The first wave and beyond: China and the USA

For every jurisdiction, the first encounter with the COVID-19 virus has been a challenge of how to respond to a pandemic. It was China’s turn first. All things considered, I assume that in most places where there has been a first wave, it will have ended after the 26th week of the pandemic. (There are countries where a first wave has not occurred or has been strongly stretched, but after half a year of news about the pandemic as a global phenomenon, I no longer expect an operational first-wave effect.) For China and for the US I give the data, beginning with the first 27 weeks of the pandemic, thereafter with its remainder.

The first wave and beyond: in China

It is becoming increasingly clear that the COVID-19 virus has surfaced somewhere in China, perhaps as early as November 2019, and that it has not been immediately recognized as the danger it has since proven to be.

Communicability during incubation period

For those trying to imagine how the Netherlands (or the US) might have responded to a first, isolated case of an unusually serious manifestation of a possibly new form of pneumonia, emerging somewhere in a rural area of the country, possibly under the cover of being infectious during its incubation period and of widely diverging symptomatic manifestations, the Chinese course of events as currently known need not be understood as having been so earth-shattering as it has become in popular mainstream Western discourse. A month after the unnoticed emergence, a first super-spreader event took place at a fresh market (in Wuhan) that would leave experts and authorities in uncertainty for a few days about what was going on and what to do next. It is certain that mistakes have been made. But that was in or before December 2019. The WHO was informed on the 29th of that month.

The first victim in the US (who had been visiting Wuhan) died on February 6 and was only identified as having been a COVID-19 victim on April 24. On February 29, the first American COVID-19 victim was recognized as such.

The first wave looked like this in China:

Fig. 1 The first wave in China (WHO data)

Judging by the numbers, that wave started around January 10, 2020 and was finished (all across China) by April 27 (when a correction to the earlier numbers had been processed). The wave took an estimated 15 weeks or three and a half months. Local lock-downs first took effect on January 23 in Wuhan (and were lifted there on April 8); sixteen emergency hospitals were built in Wuhan from February 8 onward, they were removed again from March 10 onward (see theWikipedia quote below). Social life and the economy in China are now back on track, albeit more cautiously in terms of social distancing and such than before.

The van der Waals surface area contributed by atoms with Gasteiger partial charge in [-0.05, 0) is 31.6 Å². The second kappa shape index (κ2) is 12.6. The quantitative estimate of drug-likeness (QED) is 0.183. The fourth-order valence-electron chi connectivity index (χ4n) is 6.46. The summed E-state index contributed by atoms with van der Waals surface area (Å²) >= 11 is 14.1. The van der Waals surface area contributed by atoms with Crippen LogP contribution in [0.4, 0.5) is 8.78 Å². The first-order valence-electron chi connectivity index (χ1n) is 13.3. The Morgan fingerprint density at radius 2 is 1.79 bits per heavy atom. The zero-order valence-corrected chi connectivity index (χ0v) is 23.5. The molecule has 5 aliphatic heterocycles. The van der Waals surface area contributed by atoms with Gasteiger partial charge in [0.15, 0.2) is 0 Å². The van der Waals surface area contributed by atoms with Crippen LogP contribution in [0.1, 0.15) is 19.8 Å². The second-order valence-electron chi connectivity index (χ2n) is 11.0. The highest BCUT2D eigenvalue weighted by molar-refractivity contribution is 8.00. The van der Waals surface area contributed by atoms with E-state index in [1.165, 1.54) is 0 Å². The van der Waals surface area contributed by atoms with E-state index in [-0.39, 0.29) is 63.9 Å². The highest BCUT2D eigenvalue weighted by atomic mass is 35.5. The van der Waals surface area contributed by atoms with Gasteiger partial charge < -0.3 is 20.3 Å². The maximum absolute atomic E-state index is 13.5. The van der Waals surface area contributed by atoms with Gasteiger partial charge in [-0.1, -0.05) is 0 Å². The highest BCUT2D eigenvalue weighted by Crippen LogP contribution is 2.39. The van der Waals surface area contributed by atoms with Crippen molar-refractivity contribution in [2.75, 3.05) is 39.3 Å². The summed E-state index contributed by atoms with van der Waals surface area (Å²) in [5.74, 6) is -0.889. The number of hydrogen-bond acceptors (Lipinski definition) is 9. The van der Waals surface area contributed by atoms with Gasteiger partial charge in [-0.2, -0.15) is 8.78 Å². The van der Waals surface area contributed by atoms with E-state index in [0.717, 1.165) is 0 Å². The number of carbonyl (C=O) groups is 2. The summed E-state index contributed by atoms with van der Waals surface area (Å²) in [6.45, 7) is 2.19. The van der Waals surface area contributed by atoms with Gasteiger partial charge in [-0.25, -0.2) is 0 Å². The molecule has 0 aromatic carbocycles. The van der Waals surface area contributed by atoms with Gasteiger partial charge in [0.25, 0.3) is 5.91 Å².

For me, as an EU Westerner, China’s way of controlling the pandemic is remarkable for many reasons. I take the facts from Wikipedia, consulted on March 29, 2021.

In Wuhan, at the onset of the COVID-19 pandemic in January 2020, general medical institutions and the newly expanded pneumonia specialist hospital were overwhelmed by the sudden surge in hospital bed demands by suspected COVID-19 cases.[5] Many patients with existing conditions were also turned away, leading to deaths which were otherwise preventable.[6][7] Authorities were criticized by experts and citizens alike.[6] Meanwhile, the large number of low-severity cases — almost all are individuals with suspected or mild symptoms — still needed at least a fortnight of isolation (due to the incubation period of SARS-CoV-2).

Officials decided against home isolation for mild to moderate cases, as home isolation is not always properly complied with and it was difficult to organize medical care and monitoring for those in isolation. Furthermore, home isolation could be psychologically taxing on the patients as the patients know that they are putting their family members at risk of infection.[8] On the other hand, in-hospital isolation will hold up medical resources and increase the risk of nosocomial exposure. Under such circumstances, the principle of centralized low-level care management of non-critical patients was adopted. The Government of the People’s Republic of China established 16 fangcang hospitals in Wuhan, providing a total of more than 20,000 beds.[9][10][11]